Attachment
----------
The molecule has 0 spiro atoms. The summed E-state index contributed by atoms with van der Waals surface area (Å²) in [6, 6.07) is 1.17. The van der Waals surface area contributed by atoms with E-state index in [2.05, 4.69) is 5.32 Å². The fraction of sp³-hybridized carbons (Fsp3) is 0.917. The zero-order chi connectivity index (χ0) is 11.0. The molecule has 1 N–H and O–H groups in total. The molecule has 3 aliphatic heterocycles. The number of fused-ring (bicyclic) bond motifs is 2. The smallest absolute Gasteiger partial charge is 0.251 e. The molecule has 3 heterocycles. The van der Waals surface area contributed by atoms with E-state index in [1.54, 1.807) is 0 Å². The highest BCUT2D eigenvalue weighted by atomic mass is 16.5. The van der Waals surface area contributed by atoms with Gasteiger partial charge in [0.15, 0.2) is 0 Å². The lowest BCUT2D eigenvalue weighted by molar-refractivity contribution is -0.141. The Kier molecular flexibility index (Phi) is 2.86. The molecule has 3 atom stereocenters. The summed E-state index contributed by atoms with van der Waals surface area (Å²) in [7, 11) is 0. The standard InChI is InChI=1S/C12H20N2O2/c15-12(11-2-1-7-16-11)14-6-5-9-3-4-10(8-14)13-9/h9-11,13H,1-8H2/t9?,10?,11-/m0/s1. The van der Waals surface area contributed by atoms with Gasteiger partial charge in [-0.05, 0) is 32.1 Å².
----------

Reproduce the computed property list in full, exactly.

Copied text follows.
The molecule has 0 spiro atoms. The summed E-state index contributed by atoms with van der Waals surface area (Å²) in [6, 6.07) is 1.17. The van der Waals surface area contributed by atoms with E-state index in [2.05, 4.69) is 5.32 Å². The fraction of sp³-hybridized carbons (Fsp3) is 0.917. The zero-order chi connectivity index (χ0) is 11.0. The molecule has 1 N–H and O–H groups in total. The molecule has 3 aliphatic heterocycles. The number of fused-ring (bicyclic) bond motifs is 2. The smallest absolute Gasteiger partial charge is 0.251 e. The molecule has 3 heterocycles. The van der Waals surface area contributed by atoms with E-state index in [1.54, 1.807) is 0 Å². The highest BCUT2D eigenvalue weighted by atomic mass is 16.5. The van der Waals surface area contributed by atoms with Gasteiger partial charge in [0.15, 0.2) is 0 Å². The lowest BCUT2D eigenvalue weighted by molar-refractivity contribution is -0.141. The Kier molecular flexibility index (Phi) is 2.86. The molecule has 3 atom stereocenters. The summed E-state index contributed by atoms with van der Waals surface area (Å²) in [7, 11) is 0. The standard InChI is InChI=1S/C12H20N2O2/c15-12(11-2-1-7-16-11)14-6-5-9-3-4-10(8-14)13-9/h9-11,13H,1-8H2/t9?,10?,11-/m0/s1. The van der Waals surface area contributed by atoms with Gasteiger partial charge in [-0.05, 0) is 32.1 Å².